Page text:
Worker shortage in region

A SHORTAGE of permanent workers in Suffolk is leading employers to hire more temporary workers and pay more than ever for them, a new jobs survey has revealed.

A SHORTAGE of permanent workers in Suffolk is leading employers to hire more temporary workers and pay more than ever for them, a new jobs survey has revealed.

Increased demand for staff in the east of England saw appointments rise in the fourth quarter last year.

Average salaries for permanent staff rose for the ninth consecutive quarter, partly due to a shortage of skilled workers, while hourly pay rates for temporary and contract staff went up as a result of increases to the national minimum wage.

Suffolk firms are now struggling to recruit permanent skilled workers and face hiring temporary employees on a short-term basis.

According to the latest East of England Report on Jobs, demand for permanent staff continued to rise in the fourth quarter due to higher levels of business activity at east of England firms.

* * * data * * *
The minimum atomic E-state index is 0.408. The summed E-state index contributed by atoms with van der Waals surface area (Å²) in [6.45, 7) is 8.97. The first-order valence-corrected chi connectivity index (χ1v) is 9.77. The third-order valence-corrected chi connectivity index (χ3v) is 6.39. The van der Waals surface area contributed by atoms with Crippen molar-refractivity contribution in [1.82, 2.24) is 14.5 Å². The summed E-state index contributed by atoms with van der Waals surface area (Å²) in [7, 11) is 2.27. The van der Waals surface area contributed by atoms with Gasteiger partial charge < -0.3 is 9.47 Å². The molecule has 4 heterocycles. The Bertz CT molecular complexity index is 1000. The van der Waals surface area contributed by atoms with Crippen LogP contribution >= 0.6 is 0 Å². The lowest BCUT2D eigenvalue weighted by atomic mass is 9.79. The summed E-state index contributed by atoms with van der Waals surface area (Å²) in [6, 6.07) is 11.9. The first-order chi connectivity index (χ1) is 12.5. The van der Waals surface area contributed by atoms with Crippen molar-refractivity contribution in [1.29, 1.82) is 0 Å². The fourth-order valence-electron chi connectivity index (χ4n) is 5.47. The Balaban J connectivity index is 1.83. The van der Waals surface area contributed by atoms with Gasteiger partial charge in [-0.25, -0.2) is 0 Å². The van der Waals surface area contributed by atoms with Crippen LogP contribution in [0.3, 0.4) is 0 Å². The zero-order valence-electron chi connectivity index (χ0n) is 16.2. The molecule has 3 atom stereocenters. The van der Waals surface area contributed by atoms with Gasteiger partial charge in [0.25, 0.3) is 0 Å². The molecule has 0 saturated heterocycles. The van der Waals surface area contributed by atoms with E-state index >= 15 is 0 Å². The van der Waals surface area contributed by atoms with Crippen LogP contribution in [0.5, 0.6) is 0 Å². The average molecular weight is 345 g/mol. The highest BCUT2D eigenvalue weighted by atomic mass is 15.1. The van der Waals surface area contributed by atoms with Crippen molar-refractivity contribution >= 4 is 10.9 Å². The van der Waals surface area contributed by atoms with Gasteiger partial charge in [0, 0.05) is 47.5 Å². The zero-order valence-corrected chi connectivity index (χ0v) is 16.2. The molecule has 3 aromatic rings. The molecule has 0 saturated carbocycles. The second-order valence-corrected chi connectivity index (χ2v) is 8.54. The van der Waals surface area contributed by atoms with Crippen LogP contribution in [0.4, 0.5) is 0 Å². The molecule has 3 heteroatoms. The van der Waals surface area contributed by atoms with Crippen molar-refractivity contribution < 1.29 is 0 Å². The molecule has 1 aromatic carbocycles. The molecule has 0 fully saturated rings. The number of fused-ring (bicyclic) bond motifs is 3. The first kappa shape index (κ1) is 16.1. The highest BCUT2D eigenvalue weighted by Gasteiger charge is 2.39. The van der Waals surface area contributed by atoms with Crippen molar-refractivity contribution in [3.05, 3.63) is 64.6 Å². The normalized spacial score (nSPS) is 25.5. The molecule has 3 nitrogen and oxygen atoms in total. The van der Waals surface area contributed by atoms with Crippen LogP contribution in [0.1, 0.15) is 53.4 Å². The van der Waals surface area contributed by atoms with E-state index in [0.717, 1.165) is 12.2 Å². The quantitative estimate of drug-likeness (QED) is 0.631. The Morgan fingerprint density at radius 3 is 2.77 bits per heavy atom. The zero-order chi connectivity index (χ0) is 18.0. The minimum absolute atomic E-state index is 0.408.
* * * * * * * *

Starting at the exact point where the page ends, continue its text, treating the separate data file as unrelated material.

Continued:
Jack Kennedy, economist at NTC Research and author of the report, said: “The latest data shows that the east of England labour market performed solidly in the final quarter of the year following a weak third quarter.

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“Nevertheless, job market conditions in the region remain relatively subdued compared with the rest of the UK.

“Significant skill shortages were again encountered by recruiters, especially those seeking permanent staff.

“This was a boost for temp agencies as many companies instead turned to short-term workers to meet rising workloads.”

Six of eight industry sectors surveyed for the jobs report recorded improvements in demand for permanent staff during the quarter. The strongest rate of growth in demand was for secretarial and clerical employees.

The number of people placed in permanent jobs by recruitment consultancies rose for the 11th quarter in a row. However the rate of growth was below the UK average and was the slowest since the second quarter of 2003.

The consultants surveyed put the slowdown to a growing shortage of candidates in the region.

In Ipswich the jobless rate rose marginally in the three months to December to 2.9per cent.

Weblink: www.eeda.org.uk

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